Rowenna Davis is Labour PPC for Southampton Itchen and a councillor for Peckham

This article first appeared in the 31 May 2010 issue of the New Statesman, The war on the veil

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We need to talk about the online radicalisation of young, white women

Alt-right women are less visible than their tiki torch-carrying male counterparts - but they still exist. 

In November 2016, the writer and TED speaker Siyanda Mohutsiwa tweeted a ground-breaking observation. “When we talk about online radicalisation we always talk about Muslims. But the radicalisation of white men online is at astronomical levels,” she wrote, inspiring a series of mainstream articles on the topic (“We need to talk about the online radicalisation of young, white men,” wrote Abi Wilkinson in The Guardian). It is now commonly accepted that online radicalisation is not limited to the work of Isis, which uses social media to spread propaganda and recruit new members. Young, white men frequently form alt-right and neo-Nazi beliefs online.

But this narrative, too, is missing something. When it comes to online radicalisation into extreme right-wing, white supremacist, or racist views, women are far from immune.

“It’s a really slow process to be brainwashed really,” says Alexandra*, a 22-year-old former-racist who adopted extreme views during the United States presidential election of 2016. In particular, she believed white people to be more intelligent than people of colour. “It definitely felt like being indoctrinated into a cult.”

Alexandra was “indoctrinated” on 4Chan, the imageboard site where openly racist views flourish, especially on boards such as /pol/. It is a common misconception that 4Chan is only used by loser, basement-dwelling men. In actuality, 4Chan’s official figures acknowledge 30 percent of its users are female. More women may frequent 4Chan and /pol/ than it first appears, as many do not announce their gender on the site because of its “Tits or GTFO” culture. Even when women do reveal themselves, they are often believed to be men who are lying for attention.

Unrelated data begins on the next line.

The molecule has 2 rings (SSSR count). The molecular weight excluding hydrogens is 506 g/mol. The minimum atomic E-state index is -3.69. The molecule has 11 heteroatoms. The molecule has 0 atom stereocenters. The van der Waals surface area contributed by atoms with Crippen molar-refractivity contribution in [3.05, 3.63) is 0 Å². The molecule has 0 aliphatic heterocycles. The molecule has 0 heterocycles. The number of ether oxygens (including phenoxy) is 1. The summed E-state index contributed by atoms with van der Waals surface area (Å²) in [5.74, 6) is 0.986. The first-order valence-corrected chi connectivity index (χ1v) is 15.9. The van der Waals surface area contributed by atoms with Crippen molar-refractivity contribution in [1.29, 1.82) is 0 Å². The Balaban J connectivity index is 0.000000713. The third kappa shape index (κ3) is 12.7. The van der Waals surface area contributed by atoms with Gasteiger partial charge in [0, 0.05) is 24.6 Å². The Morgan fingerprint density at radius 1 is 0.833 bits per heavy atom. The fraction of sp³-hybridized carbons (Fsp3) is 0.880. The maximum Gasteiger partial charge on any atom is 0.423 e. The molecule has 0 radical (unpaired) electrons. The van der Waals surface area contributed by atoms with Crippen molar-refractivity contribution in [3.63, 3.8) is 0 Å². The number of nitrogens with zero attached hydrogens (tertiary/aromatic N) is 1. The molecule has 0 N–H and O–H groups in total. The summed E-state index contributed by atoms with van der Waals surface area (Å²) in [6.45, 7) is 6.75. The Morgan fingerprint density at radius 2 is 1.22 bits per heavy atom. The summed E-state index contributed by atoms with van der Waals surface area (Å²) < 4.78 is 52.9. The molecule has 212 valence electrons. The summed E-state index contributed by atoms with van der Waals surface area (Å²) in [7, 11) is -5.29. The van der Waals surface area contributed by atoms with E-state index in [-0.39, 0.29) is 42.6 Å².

“There are actually a lot of females on 4chan, they just don't really say. Most of the time it just isn't relevant,” says Alexandra. Her experiences on the site are similar to male users who are radicalised by /pol/’s far-right rhetoric. “They sowed the seeds of doubt with memes,” she laughs apprehensively. “Dumb memes and stuff and jokes…

“[Then] I was shown really bullshit studies that stated that some races were inferior to others like… I know now that that’s bogus science, it was bad statistics, but I never bothered to actually look into the truth myself, I just believed what was told to me.”

To be clear, online alt-right radicalisation still skews majority male (and men make up most of the extreme far-right, though women have always played a role in white supremacist movements). The alt-right frequently recruits from misogynistic forums where they prey on sexually-frustrated males and feed them increasingly extreme beliefs. But Alexandra’s story reveals that more women are part of radical right-wing online spaces than might first be apparent.

“You’d think that it would never happen to you, that you would never hold such horrible views," says Alexandra. "But it just happened really slowly and I didn't even notice it until too late."

***

We are less inclined to talk about radical alt-right and neo-Nazi women because they are less inclined to carry out radical acts. Photographs that emerged from the white nationalist rally in Charlottesville this weekend revealed that it was mostly polo shirt-wearing young, white men picking up tiki torches, shouting racial slurs, and fighting with counter-protestors. The white supremacist and alt-right terror attacks of the last year have also been committed by men, not women. But just because women aren’t as visible doesn’t mean they are not culpable.  

“Even when people are alt-right or sympathisers with Isis, it’s a tiny percentage of people who are willing or eager to die for those reasons and those people typically have significant personal problems and mental health issues, or suicidal motives,” explains Adam Lankford, author of The Myth of Martyrdom: What Really Drives Suicide Bombers, Rampage Shooters, and Other Self-Destructive Killers.

“Both men and women can play a huge role in terms of shaping the radicalised rhetoric that then influences those rare people who commit a crime.”